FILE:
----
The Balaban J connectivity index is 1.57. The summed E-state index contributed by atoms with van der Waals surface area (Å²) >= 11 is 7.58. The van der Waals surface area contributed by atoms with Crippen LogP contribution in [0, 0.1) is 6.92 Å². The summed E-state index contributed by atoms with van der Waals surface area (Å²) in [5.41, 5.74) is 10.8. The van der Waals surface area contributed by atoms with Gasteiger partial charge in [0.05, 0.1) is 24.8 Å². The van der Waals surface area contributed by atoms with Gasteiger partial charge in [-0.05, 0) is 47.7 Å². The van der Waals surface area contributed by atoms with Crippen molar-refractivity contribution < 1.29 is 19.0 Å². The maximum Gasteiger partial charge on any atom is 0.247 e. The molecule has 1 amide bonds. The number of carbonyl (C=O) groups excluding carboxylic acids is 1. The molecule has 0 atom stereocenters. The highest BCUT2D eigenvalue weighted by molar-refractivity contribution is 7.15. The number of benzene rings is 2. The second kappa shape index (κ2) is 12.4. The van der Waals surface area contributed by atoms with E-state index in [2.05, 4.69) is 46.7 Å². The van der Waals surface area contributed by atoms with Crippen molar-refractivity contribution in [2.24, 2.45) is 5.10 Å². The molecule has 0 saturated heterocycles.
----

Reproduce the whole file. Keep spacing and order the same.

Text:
The Balaban J connectivity index is 1.57. The summed E-state index contributed by atoms with van der Waals surface area (Å²) >= 11 is 7.58. The van der Waals surface area contributed by atoms with Crippen LogP contribution in [0, 0.1) is 6.92 Å². The summed E-state index contributed by atoms with van der Waals surface area (Å²) in [5.41, 5.74) is 10.8. The van der Waals surface area contributed by atoms with Gasteiger partial charge in [0.05, 0.1) is 24.8 Å². The van der Waals surface area contributed by atoms with Gasteiger partial charge in [-0.05, 0) is 47.7 Å². The van der Waals surface area contributed by atoms with Crippen molar-refractivity contribution < 1.29 is 19.0 Å². The maximum Gasteiger partial charge on any atom is 0.247 e. The molecule has 1 amide bonds. The number of carbonyl (C=O) groups excluding carboxylic acids is 1. The molecule has 0 atom stereocenters. The highest BCUT2D eigenvalue weighted by molar-refractivity contribution is 7.15. The number of benzene rings is 2. The second kappa shape index (κ2) is 12.4. The van der Waals surface area contributed by atoms with E-state index in [2.05, 4.69) is 46.7 Å². The van der Waals surface area contributed by atoms with Crippen molar-refractivity contribution in [2.24, 2.45) is 5.10 Å². The molecule has 0 saturated heterocycles.